William Manchester, 82, whose riveting books about men in military and political life made him one of the greatest popular historians of the 20th century, died June 1 at his home in Middletown, Conn.
His slow death, after two strokes, brought a poignant end to one of the most productive and scrupulous writers of best-selling tomes about outsized modern historical figures and contemporary culture.
Fueled by yogurt and brief naps in his office, the sinewy Mr. Manchester could withstand 50-hour writing sessions in his heyday. In recent years, he was grief-stricken by his inability to concentrate even on simple television programs, much less his final, three-volume project, a biography of Winston Churchill. He had to relinquish control of his career-capping work.
"Language for me came as easily as breathing for 50 years, and I can't do it anymore," he told the New York Times in 2001. "The feeling is indescribable."
His debilitating final years brought him full circle. He was a sickly youth in his native Massachusetts, the well-read son of a working-class widow.
He idolized his father, a World War I Marine Corps veteran scarred by chemical warfare. He followed the family tradition by serving in the Marine Corps during World War II. He was a veteran of the Pacific theater and was almost mortally wounded in the Okinawa campaign.
Turning to a career in journalism and then book writing, Mr. Manchester was foremost fascinated by power -- its roots and its application. From his war experiences, he saw how power could devastate. As a foreign correspondent for the Baltimore Sun, he had a first-hand view of those making decisions affecting the life and well-being of nations.
Mr. Manchester combined a knowledge of the stresses of battle with his zestful eye for detail. His prose was simple and piercing, sparing nothing but illuminating the drama of ordinary events.
As a biographer, he chose as subjects the Rockefellers, the Krupp arms-making family, Douglas MacArthur and Churchill. His three works on John F. Kennedy -- whom the author met while both were recovering from war injuries -- brought him critical renown, financial security and best-seller status.
A frequent guest of the Kennedy family at Hyannis Port, Mass., Mr. Manchester won access to the president and his top advisers and used his insider status to chronicle the Camelot years and beyond. Some viewed him as too close to the family, writing adoringly of the president in his books "Portrait of a President: John F. Kennedy in Profile" (1962) and "One Brief Shining Moment" (1983).
He fetched more controversy with "The Death of a President: November 20-November 25, 1963" (1967), a meditation on the mourning of a nation. He said he had the "solemn responsibility" to offer a definitive account of the assassination.
Jacqueline Kennedy originally chose Mr. Manchester to write the book but soon tried to suppress its publication. Look magazine had made a record-setting bid of $665,000 for world serialization rights, and it was said that the former first lady thought so much money was unseemly for a project of that kind. She also had other concerns: the inclusion of some intimate family details and the political ramifications of publishing so close to an election year, 1968.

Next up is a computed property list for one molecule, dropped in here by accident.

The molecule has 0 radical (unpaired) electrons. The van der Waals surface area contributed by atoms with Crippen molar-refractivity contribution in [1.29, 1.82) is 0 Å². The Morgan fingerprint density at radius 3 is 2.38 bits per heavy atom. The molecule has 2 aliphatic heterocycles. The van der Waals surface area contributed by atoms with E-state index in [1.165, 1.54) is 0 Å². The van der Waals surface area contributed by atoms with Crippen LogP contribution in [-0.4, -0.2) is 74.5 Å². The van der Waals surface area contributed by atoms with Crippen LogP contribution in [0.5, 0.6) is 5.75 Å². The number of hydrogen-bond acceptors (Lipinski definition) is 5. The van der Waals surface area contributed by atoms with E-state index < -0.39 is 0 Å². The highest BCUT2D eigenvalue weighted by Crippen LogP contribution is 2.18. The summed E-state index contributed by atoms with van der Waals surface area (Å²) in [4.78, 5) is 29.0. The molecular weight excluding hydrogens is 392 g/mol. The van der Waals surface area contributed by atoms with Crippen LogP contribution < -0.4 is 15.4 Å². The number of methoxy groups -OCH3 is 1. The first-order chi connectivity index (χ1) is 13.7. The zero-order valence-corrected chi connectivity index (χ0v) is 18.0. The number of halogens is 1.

After much public debate about the integrity of all concerned, Mr. Manchester removed some passages. The book went on to sell more than 1 million copies and win praise for its masterful approach to dizzying current events.
Some reviewers found Mr. Manchester again guilty of hero worship. The author himself gave credence to that view in the 1985 introduction to the book's reprinting: "The Death of a President was not written for Jackie or any of the others. I wrote it for the one Kennedy I had known well and deeply loved, the splendid man who had been cruelly slain at 12:30 p.m. Texas time on Friday, November 22, 1963."
An exhaustive researcher and writer -- he once was hospitalized during work on the Kennedy assassination book -- Mr. Manchester spent years on his large projects and supported himself partly through magazine writing. He also taught at Wesleyan University, where he was a history professor emeritus.
After the Kennedy books, he returned to a previously disbanded project, "The Arms of Krupp, 1587-1968" (1968), a look at the Krupp steel and munitions family in Germany. The book explored the Krupp family's links to the Nazi regime, when the company's leader, Alfried Krupp, was convicted of war crimes at the Nuremburg trials but soon was released from prison because he was considered essential to the Cold War effort.
Mr. Manchester once wrote that his experience with "hard-corps Communists, Asian revolutionaries, agents of Arab intrigue and professional extremists in this country" never quite prepared him for work on the Krupp book. He found a network of former Nazis who trailed his every move and was harassed by police.